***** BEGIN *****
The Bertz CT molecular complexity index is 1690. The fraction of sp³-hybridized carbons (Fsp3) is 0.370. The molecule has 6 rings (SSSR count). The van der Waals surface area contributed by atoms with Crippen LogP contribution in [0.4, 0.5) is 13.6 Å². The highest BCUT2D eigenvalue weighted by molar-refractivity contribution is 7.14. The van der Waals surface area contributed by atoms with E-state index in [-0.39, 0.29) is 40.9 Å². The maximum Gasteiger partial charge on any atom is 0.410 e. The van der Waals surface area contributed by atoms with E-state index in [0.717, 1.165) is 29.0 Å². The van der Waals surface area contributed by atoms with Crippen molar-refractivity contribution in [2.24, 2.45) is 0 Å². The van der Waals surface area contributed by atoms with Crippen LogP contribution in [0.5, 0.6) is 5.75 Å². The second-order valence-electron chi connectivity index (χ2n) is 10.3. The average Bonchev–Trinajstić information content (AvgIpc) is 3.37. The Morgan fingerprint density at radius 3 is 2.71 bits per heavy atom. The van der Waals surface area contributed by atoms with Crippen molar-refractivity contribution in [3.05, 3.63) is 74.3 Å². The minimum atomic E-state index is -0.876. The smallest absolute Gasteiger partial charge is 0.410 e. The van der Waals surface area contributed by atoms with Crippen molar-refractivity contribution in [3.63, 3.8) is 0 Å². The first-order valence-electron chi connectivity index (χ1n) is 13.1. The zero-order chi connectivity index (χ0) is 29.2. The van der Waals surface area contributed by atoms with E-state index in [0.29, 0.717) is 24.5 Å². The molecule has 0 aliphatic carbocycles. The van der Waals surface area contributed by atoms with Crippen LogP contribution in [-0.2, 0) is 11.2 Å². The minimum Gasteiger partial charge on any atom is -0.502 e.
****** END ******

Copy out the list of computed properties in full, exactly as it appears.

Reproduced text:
The Bertz CT molecular complexity index is 1690. The fraction of sp³-hybridized carbons (Fsp3) is 0.370. The molecule has 6 rings (SSSR count). The van der Waals surface area contributed by atoms with Crippen LogP contribution in [0.4, 0.5) is 13.6 Å². The highest BCUT2D eigenvalue weighted by molar-refractivity contribution is 7.14. The van der Waals surface area contributed by atoms with E-state index in [-0.39, 0.29) is 40.9 Å². The maximum Gasteiger partial charge on any atom is 0.410 e. The van der Waals surface area contributed by atoms with E-state index in [0.717, 1.165) is 29.0 Å². The van der Waals surface area contributed by atoms with Crippen molar-refractivity contribution in [2.24, 2.45) is 0 Å². The van der Waals surface area contributed by atoms with Crippen LogP contribution in [0.5, 0.6) is 5.75 Å². The second-order valence-electron chi connectivity index (χ2n) is 10.3. The average Bonchev–Trinajstić information content (AvgIpc) is 3.37. The Morgan fingerprint density at radius 3 is 2.71 bits per heavy atom. The van der Waals surface area contributed by atoms with Crippen molar-refractivity contribution in [3.05, 3.63) is 74.3 Å². The minimum atomic E-state index is -0.876. The smallest absolute Gasteiger partial charge is 0.410 e. The van der Waals surface area contributed by atoms with Crippen molar-refractivity contribution in [3.63, 3.8) is 0 Å². The first-order valence-electron chi connectivity index (χ1n) is 13.1. The zero-order chi connectivity index (χ0) is 29.2. The van der Waals surface area contributed by atoms with E-state index in [0.29, 0.717) is 24.5 Å². The molecule has 0 aliphatic carbocycles. The van der Waals surface area contributed by atoms with Crippen LogP contribution in [-0.2, 0) is 11.2 Å². The minimum Gasteiger partial charge on any atom is -0.502 e.